For Green Building, Carpe Diem

hillside green houseWhen it comes to building more sustainably, the time is now. A feasible rebuttal could be, “The time to build greener buildings has been every day for the past decade.” This would be true. However, the current conditions present a ripe opportunity for buildings with more ecological stewardship not only because building greener makes sense, but because we may be at a point where an advance in green building practices can make the most difference for the industry’s future growth.

But the construction market is strapped now? Precisely.

The bursting of the housing bubble and the onset of the Great Recession has brought plenty of unwanted side effects, but when it comes to the prospect of making our building stock more sustainable there may be a silver lining. Tight times have a way of bringing out the glow in efficiency for consumers–whether it be in lighting, appliances, materials or even cutting down on unneeded space. But more importantly, green building activity has room to capture a larger percentage of the marketplace given that construction spending has contracted so much from pre-recession highs. As the construction industry rebuilds itself we have the chance for it to be rebuilt in a more sustainable image.

Economic indicators have yet to forecast robust growth in the U.S. construction market, but it seems as though the bleeding may have stopped. In any case, we have a long road ahead to a healthy construction market. According to the Department of Commerce, construction spending in December 2011 was $62.3 million for a seasonally adjusted annual rate of $816 billion. The industry is far from down and out, but compared to the December of 2007 that boasted numbers of $87.1 million and $1.14 billion respectively, we are a ways from boom time. Therein lies the opportunity.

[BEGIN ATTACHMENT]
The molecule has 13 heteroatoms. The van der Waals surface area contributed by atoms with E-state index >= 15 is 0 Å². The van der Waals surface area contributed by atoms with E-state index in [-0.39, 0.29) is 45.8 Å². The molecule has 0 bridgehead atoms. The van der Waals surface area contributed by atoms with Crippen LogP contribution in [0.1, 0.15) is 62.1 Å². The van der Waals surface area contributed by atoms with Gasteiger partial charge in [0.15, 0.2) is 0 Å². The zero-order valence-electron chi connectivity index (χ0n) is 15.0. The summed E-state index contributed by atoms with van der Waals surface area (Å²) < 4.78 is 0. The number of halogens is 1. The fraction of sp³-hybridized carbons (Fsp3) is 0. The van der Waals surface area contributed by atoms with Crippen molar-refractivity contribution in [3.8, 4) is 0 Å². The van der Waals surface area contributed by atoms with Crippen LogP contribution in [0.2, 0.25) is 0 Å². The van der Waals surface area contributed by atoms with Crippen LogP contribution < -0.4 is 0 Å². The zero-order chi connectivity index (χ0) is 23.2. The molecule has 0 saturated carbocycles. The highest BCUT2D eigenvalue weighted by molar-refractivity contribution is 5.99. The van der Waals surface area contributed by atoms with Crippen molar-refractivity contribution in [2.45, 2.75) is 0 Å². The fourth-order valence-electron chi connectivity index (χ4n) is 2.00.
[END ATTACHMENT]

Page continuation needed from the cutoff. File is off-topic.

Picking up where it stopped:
In 2008, green building comprised an estimated $17 billion of a $212 billion housing market (or 8%) according to McGraw Hill. It would be one thing if the green building market contracted proportionally with the rest of the construction industry, but the data indicates otherwise. While the housing market contracted to a $98 billion in 2011 (a 54% decrease), green building remained steady at $17 billion, now comprising 17% of the market. Some industry experts expect the trend to continue. McGraw Hill’s own estimates point to a green building making up 29-38% of the housing market by 2015, as much as a 5-fold increase from 2011.

The time to ask for a greener project is now when contractors are hungry for work. We have, at our disposal, a talented work force that remains relatively inactive and likely willing to branch out into different means and methods if it leads to more work. Every building professional that is walked through a greener project makes it that much easier to build sustainably on the next one–even stalwart professionals can be turned into believers after experiencing the process. The result is a more educated work force that can better response to the inquiries and demands of a more interested pool of consumers.

Each project that gets completed in a more sustainable way is doing more than just producing a home–it’s building the base of industry evolution; giving orders to new companies for new products, securing production line quotas, establishing the baseline for a new generation of demand, building support for the evolution of building codes. Much like our energy grid, contributing to the marketplace in a green but intermittent fashion can sometimes cause more problems than it solves. Consistency is what businesses and companies are searching for.

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